“Marketing the Moon” by David M. Scott and Richard Jurek
Finished reading on February 3rd, 2014
How would you like it if you’d have a great idea that could change the whole world, the way every human being thinks, and as you let people know about it they’re enthusiastic, amazed, they support you 100%, but as more and more people get to know it in just a short while the excitement is gone and your ideas dies as quickly as it rose to attention?
The Apollo Lunar program took men to the furthest place they’ve gone to until the present time. A great achievement in such a short time that has had a lasting legacy in some ways.
The space race between the Soviet Union and the United States was the main reason why Apollo program started when it did, and it’s important to remember that it was during the Cold War era, that such activities were undertaken.
Apollo 11, that took the first men to the surface of the moon was televised live, it generated a lot of interest in media, and more than 3000 journalists covered the story, space walks were on TV live on prime time – the race had been won.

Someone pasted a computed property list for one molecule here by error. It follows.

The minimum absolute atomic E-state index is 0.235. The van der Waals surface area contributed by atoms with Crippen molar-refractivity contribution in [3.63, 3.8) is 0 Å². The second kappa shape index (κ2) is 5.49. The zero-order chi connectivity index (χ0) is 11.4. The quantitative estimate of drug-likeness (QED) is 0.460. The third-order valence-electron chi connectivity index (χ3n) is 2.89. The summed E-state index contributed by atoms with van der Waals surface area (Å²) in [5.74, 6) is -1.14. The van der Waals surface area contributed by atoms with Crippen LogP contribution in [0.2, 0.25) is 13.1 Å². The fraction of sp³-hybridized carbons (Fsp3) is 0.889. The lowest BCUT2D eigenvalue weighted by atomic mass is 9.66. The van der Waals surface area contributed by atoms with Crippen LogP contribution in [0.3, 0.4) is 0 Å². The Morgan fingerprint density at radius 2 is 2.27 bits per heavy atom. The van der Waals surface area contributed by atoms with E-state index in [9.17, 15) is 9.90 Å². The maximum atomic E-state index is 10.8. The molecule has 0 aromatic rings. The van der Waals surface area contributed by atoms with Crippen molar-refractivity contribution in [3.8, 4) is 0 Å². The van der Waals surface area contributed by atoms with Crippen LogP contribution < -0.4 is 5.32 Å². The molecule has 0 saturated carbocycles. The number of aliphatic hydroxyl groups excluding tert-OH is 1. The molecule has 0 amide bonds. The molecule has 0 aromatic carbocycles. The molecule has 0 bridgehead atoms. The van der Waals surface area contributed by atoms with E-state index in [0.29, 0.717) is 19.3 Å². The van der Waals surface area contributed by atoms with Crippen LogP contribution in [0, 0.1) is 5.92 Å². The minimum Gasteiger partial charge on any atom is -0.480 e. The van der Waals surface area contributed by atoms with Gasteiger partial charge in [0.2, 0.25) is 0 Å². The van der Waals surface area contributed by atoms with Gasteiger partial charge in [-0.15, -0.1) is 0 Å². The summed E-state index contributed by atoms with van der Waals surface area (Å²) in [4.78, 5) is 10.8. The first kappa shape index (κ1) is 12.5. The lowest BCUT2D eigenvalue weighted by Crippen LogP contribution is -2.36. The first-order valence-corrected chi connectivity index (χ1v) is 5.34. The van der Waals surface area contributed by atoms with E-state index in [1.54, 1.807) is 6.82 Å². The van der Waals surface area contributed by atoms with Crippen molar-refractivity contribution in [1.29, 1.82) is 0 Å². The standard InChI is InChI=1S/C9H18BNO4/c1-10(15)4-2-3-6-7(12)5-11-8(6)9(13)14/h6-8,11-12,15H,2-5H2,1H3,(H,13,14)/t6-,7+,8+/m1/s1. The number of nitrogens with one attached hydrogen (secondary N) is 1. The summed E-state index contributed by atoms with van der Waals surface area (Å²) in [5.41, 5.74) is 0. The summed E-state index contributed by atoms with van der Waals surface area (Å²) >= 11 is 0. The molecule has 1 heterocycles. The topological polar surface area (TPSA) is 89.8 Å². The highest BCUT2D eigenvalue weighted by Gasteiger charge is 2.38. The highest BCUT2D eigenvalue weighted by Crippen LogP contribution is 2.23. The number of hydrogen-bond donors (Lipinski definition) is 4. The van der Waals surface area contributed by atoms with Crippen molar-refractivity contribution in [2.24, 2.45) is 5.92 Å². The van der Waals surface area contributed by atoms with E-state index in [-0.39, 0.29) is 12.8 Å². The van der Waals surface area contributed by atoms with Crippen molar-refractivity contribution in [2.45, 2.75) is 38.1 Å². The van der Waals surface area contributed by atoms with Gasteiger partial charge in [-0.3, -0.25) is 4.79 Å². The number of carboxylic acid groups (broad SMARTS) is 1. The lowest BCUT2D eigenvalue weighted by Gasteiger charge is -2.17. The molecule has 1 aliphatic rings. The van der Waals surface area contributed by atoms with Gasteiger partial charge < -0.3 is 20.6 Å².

Interestingly enough there had been several astronaut’s who had opposed the idea of having TV cameras onboard the spacecraft that would stream the live image, as it would take up too much of mission time.
These cameras lead the way to a story with a somewhat sad ending, as right after the Apollo 11, on Apollo 12 the live broadcast lasted only for an hour because of technical reasons, although the previous one had hours on air.
This book is a very interesting read, as you can feel how the public loses interest in the lunar missions, and it’s ultimately sad. The book almost made me cry and made me feel somewhat like I did when I was a teenager reading about the great expeditions to Antarctica – the whole world had been mapped, and something seemed to have ended. With the Moon however it seems to have ended before it even got to begin, just because it was ahead of its time.
The story is interesting, as you can find out about how some journalists had to deal with economic difficulties but still were able to cover the Apollo missions, or how some of the astronauts were caught trying to earn money from tax-payer funded missions, about how the Columbia command module travelled around the US and why did the world Expo in Japan get so many visitors especially in the American expo. Also find out about where did many of the lunar rocks end up.
I received this book for review purposes via NetGalley.